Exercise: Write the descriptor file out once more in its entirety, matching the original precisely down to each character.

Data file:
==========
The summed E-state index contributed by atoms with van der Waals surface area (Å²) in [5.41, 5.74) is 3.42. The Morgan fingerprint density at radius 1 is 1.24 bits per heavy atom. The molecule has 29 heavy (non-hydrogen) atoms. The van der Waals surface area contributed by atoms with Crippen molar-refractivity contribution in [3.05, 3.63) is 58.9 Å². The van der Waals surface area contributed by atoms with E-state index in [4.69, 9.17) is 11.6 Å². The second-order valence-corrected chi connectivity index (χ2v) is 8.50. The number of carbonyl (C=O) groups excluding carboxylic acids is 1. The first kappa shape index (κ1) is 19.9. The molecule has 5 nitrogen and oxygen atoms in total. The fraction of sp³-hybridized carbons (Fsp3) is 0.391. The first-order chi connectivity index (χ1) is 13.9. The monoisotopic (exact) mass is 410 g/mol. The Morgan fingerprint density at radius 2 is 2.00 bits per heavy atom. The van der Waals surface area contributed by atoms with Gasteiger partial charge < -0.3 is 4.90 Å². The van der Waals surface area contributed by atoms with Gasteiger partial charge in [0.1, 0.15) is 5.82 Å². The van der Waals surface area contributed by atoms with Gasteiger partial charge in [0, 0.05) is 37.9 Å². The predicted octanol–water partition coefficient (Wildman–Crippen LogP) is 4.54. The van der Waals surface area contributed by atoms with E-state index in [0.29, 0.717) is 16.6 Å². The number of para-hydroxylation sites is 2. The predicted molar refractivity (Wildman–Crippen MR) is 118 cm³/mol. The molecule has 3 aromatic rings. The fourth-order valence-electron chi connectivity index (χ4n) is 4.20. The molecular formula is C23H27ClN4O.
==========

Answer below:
The summed E-state index contributed by atoms with van der Waals surface area (Å²) in [5.41, 5.74) is 3.42. The Morgan fingerprint density at radius 1 is 1.24 bits per heavy atom. The molecule has 29 heavy (non-hydrogen) atoms. The van der Waals surface area contributed by atoms with Crippen molar-refractivity contribution in [3.05, 3.63) is 58.9 Å². The van der Waals surface area contributed by atoms with E-state index in [4.69, 9.17) is 11.6 Å². The second-order valence-corrected chi connectivity index (χ2v) is 8.50. The number of carbonyl (C=O) groups excluding carboxylic acids is 1. The first kappa shape index (κ1) is 19.9. The molecule has 5 nitrogen and oxygen atoms in total. The fraction of sp³-hybridized carbons (Fsp3) is 0.391. The first-order chi connectivity index (χ1) is 13.9. The monoisotopic (exact) mass is 410 g/mol. The Morgan fingerprint density at radius 2 is 2.00 bits per heavy atom. The van der Waals surface area contributed by atoms with Gasteiger partial charge < -0.3 is 4.90 Å². The van der Waals surface area contributed by atoms with Gasteiger partial charge in [0.1, 0.15) is 5.82 Å². The van der Waals surface area contributed by atoms with Gasteiger partial charge in [0, 0.05) is 37.9 Å². The predicted octanol–water partition coefficient (Wildman–Crippen LogP) is 4.54. The van der Waals surface area contributed by atoms with E-state index in [0.29, 0.717) is 16.6 Å². The number of para-hydroxylation sites is 2. The predicted molar refractivity (Wildman–Crippen MR) is 118 cm³/mol. The molecule has 3 aromatic rings. The fourth-order valence-electron chi connectivity index (χ4n) is 4.20. The molecular formula is C23H27ClN4O.